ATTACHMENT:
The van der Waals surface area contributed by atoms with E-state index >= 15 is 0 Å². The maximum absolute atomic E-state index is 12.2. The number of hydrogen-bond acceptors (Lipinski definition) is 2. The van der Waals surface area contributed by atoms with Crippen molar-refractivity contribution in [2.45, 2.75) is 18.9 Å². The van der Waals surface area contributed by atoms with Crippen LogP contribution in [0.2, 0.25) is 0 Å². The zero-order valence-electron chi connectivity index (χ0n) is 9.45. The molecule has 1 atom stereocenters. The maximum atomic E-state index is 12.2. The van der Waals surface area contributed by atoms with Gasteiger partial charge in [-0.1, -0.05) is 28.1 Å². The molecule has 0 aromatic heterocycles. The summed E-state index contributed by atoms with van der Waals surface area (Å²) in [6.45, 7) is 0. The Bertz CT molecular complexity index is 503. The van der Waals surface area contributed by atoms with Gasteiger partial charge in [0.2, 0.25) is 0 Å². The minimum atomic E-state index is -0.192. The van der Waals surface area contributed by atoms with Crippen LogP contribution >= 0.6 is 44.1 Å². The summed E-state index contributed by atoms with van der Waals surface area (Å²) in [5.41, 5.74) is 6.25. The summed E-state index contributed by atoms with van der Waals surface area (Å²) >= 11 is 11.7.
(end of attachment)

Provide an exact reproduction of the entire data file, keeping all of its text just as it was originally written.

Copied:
The van der Waals surface area contributed by atoms with E-state index >= 15 is 0 Å². The maximum absolute atomic E-state index is 12.2. The number of hydrogen-bond acceptors (Lipinski definition) is 2. The van der Waals surface area contributed by atoms with Crippen molar-refractivity contribution in [2.45, 2.75) is 18.9 Å². The van der Waals surface area contributed by atoms with Crippen LogP contribution in [0.2, 0.25) is 0 Å². The zero-order valence-electron chi connectivity index (χ0n) is 9.45. The molecule has 1 atom stereocenters. The maximum atomic E-state index is 12.2. The van der Waals surface area contributed by atoms with Gasteiger partial charge in [-0.1, -0.05) is 28.1 Å². The molecule has 0 aromatic heterocycles. The summed E-state index contributed by atoms with van der Waals surface area (Å²) in [6.45, 7) is 0. The Bertz CT molecular complexity index is 503. The van der Waals surface area contributed by atoms with Gasteiger partial charge in [0.2, 0.25) is 0 Å². The minimum atomic E-state index is -0.192. The van der Waals surface area contributed by atoms with Crippen LogP contribution >= 0.6 is 44.1 Å². The summed E-state index contributed by atoms with van der Waals surface area (Å²) in [5.41, 5.74) is 6.25. The summed E-state index contributed by atoms with van der Waals surface area (Å²) >= 11 is 11.7.